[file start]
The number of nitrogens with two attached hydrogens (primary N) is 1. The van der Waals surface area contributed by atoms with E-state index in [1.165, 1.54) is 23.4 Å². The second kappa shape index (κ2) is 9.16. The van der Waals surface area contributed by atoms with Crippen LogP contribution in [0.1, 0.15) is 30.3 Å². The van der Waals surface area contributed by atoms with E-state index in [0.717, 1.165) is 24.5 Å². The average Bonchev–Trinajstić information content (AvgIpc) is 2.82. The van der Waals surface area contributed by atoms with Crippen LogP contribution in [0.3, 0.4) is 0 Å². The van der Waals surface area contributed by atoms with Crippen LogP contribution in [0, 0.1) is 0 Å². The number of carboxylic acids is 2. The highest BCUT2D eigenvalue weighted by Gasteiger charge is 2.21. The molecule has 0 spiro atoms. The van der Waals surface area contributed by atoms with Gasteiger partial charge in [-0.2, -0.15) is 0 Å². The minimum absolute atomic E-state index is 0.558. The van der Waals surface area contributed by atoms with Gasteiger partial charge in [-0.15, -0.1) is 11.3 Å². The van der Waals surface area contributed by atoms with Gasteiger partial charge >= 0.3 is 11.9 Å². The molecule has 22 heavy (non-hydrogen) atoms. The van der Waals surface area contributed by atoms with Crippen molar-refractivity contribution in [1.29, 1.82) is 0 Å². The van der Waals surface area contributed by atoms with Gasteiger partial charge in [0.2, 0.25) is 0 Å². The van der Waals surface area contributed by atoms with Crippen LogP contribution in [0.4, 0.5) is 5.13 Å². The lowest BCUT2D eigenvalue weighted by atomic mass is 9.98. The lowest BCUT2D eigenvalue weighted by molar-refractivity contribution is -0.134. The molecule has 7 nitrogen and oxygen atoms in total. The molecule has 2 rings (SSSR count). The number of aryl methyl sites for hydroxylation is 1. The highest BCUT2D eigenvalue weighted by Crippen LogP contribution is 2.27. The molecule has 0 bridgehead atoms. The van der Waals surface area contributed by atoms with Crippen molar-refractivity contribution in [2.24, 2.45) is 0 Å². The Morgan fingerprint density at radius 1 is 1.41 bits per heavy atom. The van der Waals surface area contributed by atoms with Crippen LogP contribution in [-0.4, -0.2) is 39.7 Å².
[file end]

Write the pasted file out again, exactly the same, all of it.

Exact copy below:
The number of nitrogens with two attached hydrogens (primary N) is 1. The van der Waals surface area contributed by atoms with E-state index in [1.165, 1.54) is 23.4 Å². The second kappa shape index (κ2) is 9.16. The van der Waals surface area contributed by atoms with Crippen LogP contribution in [0.1, 0.15) is 30.3 Å². The van der Waals surface area contributed by atoms with E-state index in [0.717, 1.165) is 24.5 Å². The average Bonchev–Trinajstić information content (AvgIpc) is 2.82. The van der Waals surface area contributed by atoms with Crippen LogP contribution in [0.3, 0.4) is 0 Å². The van der Waals surface area contributed by atoms with Crippen LogP contribution in [0, 0.1) is 0 Å². The number of carboxylic acids is 2. The highest BCUT2D eigenvalue weighted by Gasteiger charge is 2.21. The molecule has 0 spiro atoms. The van der Waals surface area contributed by atoms with Gasteiger partial charge in [-0.2, -0.15) is 0 Å². The minimum absolute atomic E-state index is 0.558. The van der Waals surface area contributed by atoms with Gasteiger partial charge in [-0.15, -0.1) is 11.3 Å². The van der Waals surface area contributed by atoms with Gasteiger partial charge >= 0.3 is 11.9 Å². The molecule has 22 heavy (non-hydrogen) atoms. The van der Waals surface area contributed by atoms with Crippen molar-refractivity contribution in [1.29, 1.82) is 0 Å². The van der Waals surface area contributed by atoms with Gasteiger partial charge in [0.2, 0.25) is 0 Å². The van der Waals surface area contributed by atoms with Crippen LogP contribution in [0.4, 0.5) is 5.13 Å². The lowest BCUT2D eigenvalue weighted by atomic mass is 9.98. The lowest BCUT2D eigenvalue weighted by molar-refractivity contribution is -0.134. The molecule has 7 nitrogen and oxygen atoms in total. The molecule has 2 rings (SSSR count). The number of aryl methyl sites for hydroxylation is 1. The highest BCUT2D eigenvalue weighted by Crippen LogP contribution is 2.27. The molecule has 0 bridgehead atoms. The van der Waals surface area contributed by atoms with Crippen molar-refractivity contribution in [2.24, 2.45) is 0 Å². The Morgan fingerprint density at radius 1 is 1.41 bits per heavy atom. The van der Waals surface area contributed by atoms with Crippen LogP contribution in [-0.4, -0.2) is 39.7 Å².